The Demon Rider and Ghost Rider join forces this week in a special extra-sized one-shot worthy of both characters. B. Earl and Taboo are back on their second title together after last year’s Werewolf By Night. This is no walk in the park, either, as it changes the lives of its two title characters forever. It also supplies a heartfelt take on Kushala’s character.
This review will abstain from spoilers, but if you’d like to read the preview to see how the adventure gets started that’s fair game. After an exciting and fiery opening, the story delves into Kushala’s current status as a superhero and friend. It’s nice to see Taboo and B. Earl catch us up a bit on Kushala’s current status before dropping Doctor Strange into her life and setting her on a new mission. The mission is to save Johnny Blaze’s soul and to do so Kushala must enter his soul. No biggie, right?
As the story goes, Ghost Rider fans — especially Johnny Blaze fans — need to read this issue. The creative team doesn’t hold back as far as exploring the character’s inner issues, which helps add a lot of weight and purpose to this tale. The story certainly feels like an important step in the Ghost Rider mythos.
Meanwhile, Kushala aka the Demon Rider gets to show off her wits and powers. If you’re unfamiliar with her you’ll get plenty to dig into to understand the character here. Paul Davidson’s art supplies plenty of cool-under-pressure attitudes from Kushala as well as a rather cool costume. As the Sorcerer Supreme of her own era — technically, she’s from the past — she shows why she deserves the mantle. The only downside to her tale is how she’s a bit of a bystander for short stretches, though that’s just the nature of being inside Johnny Blaze’s soul.
The action ramps up at a few different moments in the book, giving it an ebb and flow that’s satisfying. This issue isn’t one long scene, but an epic told via one-shot. By the end, you’ll feel satisfied with the twists and turns and it certain earns the ending for both lead characters.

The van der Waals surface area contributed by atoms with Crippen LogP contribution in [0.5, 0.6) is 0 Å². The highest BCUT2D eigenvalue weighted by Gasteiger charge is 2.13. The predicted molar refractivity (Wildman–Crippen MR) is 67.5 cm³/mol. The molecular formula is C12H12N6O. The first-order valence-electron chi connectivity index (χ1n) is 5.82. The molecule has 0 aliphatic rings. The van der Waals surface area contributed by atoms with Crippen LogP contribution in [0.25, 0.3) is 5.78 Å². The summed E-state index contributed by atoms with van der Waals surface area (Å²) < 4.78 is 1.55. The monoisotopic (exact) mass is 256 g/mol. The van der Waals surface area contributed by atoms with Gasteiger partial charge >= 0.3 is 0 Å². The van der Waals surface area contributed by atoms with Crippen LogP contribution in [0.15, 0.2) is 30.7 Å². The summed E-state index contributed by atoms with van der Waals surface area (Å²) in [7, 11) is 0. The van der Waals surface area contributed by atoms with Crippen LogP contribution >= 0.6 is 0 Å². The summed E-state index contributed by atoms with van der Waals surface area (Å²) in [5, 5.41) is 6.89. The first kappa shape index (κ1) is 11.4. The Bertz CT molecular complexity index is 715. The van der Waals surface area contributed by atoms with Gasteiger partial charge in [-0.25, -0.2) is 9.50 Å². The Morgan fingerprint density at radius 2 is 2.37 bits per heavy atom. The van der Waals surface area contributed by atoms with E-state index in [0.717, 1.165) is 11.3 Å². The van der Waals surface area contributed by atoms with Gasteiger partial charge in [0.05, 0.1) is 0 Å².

Dan Brown colors the fire and enemies quite well, and there are multiple full-page splashes to take in as well. You can tell Davidson enjoys a bit of horror with his flames when it comes to those. They work well together here and have some complex montages to pull off. Exposition can get a little thick, but the characters always seem to be moving and going somewhere so it’s not too static.
Jeffrey Veregge also draws a single page in this book, though it would spoil to discuss it in too much detail. The graphic design and pleasing symmetry of Veregge’s style are very satisfying.
If you’re looking for a single comic that has quite a bit of story and art, Spirits of Vengeance: Spirit Rider is a good pickup. It’s a story that captures both Demon Rider and Ghost Rider well and feels earned by its end. It also tells a story that needs to be told and sets up both characters for something altogether new going forward.
Like what we do here at AIPT? Consider supporting us and independent comics journalism by becoming a patron today! In addition to our sincere thanks, you can browse AIPT ad-free, gain access to our vibrant Discord community of patrons and staff members, get trade paperbacks sent to your house every month, and a lot more. Click the button below to get started!